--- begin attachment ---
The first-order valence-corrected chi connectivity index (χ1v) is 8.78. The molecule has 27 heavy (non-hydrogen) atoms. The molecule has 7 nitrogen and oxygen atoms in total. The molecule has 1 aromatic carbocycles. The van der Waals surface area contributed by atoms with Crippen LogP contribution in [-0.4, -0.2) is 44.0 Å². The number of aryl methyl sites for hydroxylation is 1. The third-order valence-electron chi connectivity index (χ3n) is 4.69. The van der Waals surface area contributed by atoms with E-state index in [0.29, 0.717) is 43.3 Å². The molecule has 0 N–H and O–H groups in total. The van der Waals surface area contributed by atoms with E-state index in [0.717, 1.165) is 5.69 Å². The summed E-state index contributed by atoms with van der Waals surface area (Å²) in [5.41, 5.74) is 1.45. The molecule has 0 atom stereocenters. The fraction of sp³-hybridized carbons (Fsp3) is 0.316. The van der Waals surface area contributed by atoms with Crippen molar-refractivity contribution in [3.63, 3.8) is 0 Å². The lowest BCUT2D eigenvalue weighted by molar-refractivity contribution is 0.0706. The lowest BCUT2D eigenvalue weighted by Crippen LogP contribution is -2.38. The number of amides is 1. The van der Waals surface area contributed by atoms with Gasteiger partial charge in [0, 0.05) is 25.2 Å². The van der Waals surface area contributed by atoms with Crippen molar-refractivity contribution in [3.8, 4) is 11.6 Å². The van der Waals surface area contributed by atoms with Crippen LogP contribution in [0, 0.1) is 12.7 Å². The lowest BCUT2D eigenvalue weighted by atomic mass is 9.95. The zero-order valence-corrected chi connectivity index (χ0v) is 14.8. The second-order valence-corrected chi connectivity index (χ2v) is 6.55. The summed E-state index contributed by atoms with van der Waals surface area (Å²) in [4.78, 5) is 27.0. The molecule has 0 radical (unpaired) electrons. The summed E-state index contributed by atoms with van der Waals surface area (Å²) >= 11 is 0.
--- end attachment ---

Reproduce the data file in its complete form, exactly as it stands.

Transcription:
The first-order valence-corrected chi connectivity index (χ1v) is 8.78. The molecule has 27 heavy (non-hydrogen) atoms. The molecule has 7 nitrogen and oxygen atoms in total. The molecule has 1 aromatic carbocycles. The van der Waals surface area contributed by atoms with Crippen LogP contribution in [-0.4, -0.2) is 44.0 Å². The number of aryl methyl sites for hydroxylation is 1. The third-order valence-electron chi connectivity index (χ3n) is 4.69. The van der Waals surface area contributed by atoms with E-state index in [0.29, 0.717) is 43.3 Å². The molecule has 0 N–H and O–H groups in total. The van der Waals surface area contributed by atoms with E-state index in [0.717, 1.165) is 5.69 Å². The summed E-state index contributed by atoms with van der Waals surface area (Å²) in [5.41, 5.74) is 1.45. The molecule has 0 atom stereocenters. The fraction of sp³-hybridized carbons (Fsp3) is 0.316. The van der Waals surface area contributed by atoms with Crippen molar-refractivity contribution in [3.63, 3.8) is 0 Å². The lowest BCUT2D eigenvalue weighted by molar-refractivity contribution is 0.0706. The lowest BCUT2D eigenvalue weighted by Crippen LogP contribution is -2.38. The number of amides is 1. The van der Waals surface area contributed by atoms with Gasteiger partial charge in [0, 0.05) is 25.2 Å². The van der Waals surface area contributed by atoms with Crippen molar-refractivity contribution in [3.8, 4) is 11.6 Å². The van der Waals surface area contributed by atoms with Crippen LogP contribution in [0, 0.1) is 12.7 Å². The lowest BCUT2D eigenvalue weighted by atomic mass is 9.95. The zero-order valence-corrected chi connectivity index (χ0v) is 14.8. The second-order valence-corrected chi connectivity index (χ2v) is 6.55. The summed E-state index contributed by atoms with van der Waals surface area (Å²) in [4.78, 5) is 27.0. The molecule has 0 radical (unpaired) electrons. The summed E-state index contributed by atoms with van der Waals surface area (Å²) >= 11 is 0.